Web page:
NEW YORK (TIP): A record-high 42,000 kids slept in a city homeless shelter last year – including 1 in 17 of New York’s black children, a report has found.
Overall, one in 43 city children were among the 116,000 people forced into shelters during the year, according to a Coalition for the Homeless analysis that portrays a dire housing crisis that is hitting kids and African-Americans the hardest.
“It’s a shocking finding – the crushing toll homelessness is taking on children,” said Mary Brosnahan, president of the coalition. “I don’t think it’s hyperbole to say this is the future of the city at stake.”
Over the last decade, the number of families with children in shelters jumped 27%, and the number of African-American families jumped 41%.
Jessica Pendergrass, 30, said homelessness has taken a toll on her daughter, Kayla Wilson, 12. They’ve been living in a Queens shelter for two months since Pendergrass lost her job as a home health aide and was kicked out of her grandmother’s apartment.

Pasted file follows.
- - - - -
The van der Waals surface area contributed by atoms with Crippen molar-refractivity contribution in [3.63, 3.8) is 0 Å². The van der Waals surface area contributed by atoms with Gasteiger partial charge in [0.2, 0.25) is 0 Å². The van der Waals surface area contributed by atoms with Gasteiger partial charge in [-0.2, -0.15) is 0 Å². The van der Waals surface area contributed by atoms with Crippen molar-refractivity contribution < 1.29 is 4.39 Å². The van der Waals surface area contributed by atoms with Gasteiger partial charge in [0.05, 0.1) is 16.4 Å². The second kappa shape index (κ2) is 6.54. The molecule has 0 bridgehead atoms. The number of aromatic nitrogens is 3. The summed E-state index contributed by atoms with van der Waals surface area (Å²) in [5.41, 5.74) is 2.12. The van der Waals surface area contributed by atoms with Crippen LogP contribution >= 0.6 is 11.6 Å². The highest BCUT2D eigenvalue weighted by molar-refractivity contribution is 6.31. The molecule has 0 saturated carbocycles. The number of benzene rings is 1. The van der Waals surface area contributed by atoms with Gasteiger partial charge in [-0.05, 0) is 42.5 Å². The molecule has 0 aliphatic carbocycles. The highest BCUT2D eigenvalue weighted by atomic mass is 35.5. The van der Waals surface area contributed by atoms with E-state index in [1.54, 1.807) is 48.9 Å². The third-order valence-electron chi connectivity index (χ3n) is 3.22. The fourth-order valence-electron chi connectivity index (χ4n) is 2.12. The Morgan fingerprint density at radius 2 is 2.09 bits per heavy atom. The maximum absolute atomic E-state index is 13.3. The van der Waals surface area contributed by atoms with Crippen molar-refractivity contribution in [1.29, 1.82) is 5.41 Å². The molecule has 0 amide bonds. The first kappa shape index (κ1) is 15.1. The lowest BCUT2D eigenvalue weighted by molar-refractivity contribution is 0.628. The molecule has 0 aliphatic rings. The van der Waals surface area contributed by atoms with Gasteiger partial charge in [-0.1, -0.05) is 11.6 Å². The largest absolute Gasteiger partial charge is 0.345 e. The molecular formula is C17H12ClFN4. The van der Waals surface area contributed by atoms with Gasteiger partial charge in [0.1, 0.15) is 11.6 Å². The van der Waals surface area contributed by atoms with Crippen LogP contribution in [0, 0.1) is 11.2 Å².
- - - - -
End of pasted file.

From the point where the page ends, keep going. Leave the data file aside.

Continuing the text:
“I was bawling, crying my eyes out, because I literally have nowhere to go,” said Pendergrass. “I’m just floating in the breeze because I really don’t know what I’m going to do. I can’t make rent in New York City,” she said.
“It’s been hard,” said Kayla – but she recognized things could be worse. “I have a bed to lie in every night. I’m just grateful,” she said.
The total nightly shelter population was 60,670 in January by the coalition’s estimates, a 13% increase from a year before.
The number has dipped slightly, down 300 families from December. According to the Department of Homeless Services, which calculates the population differently, there were 57,718 people in shelters as of Tuesday.
“The coalition’s report rightfully calls into focus income inequality, low wages and lack of affordable housing as clear drivers of homelessness. DHS is taking concrete steps to reduce a record-high homeless population,” said Commissioner Gilbert Taylor.
Brosnahan credited Mayor de Blasio’s policies, like creating a rental assistance program, with making a dent in the crisis, but said more must be done.
The group is pushing de Blasio to set aside 2,500 NYCHA apartments per year for the homeless, up from 750, as well as 10% of his 200,000 planned affordable apartments. They say Gov. Cuomo must fund rental assistance and supportive housing.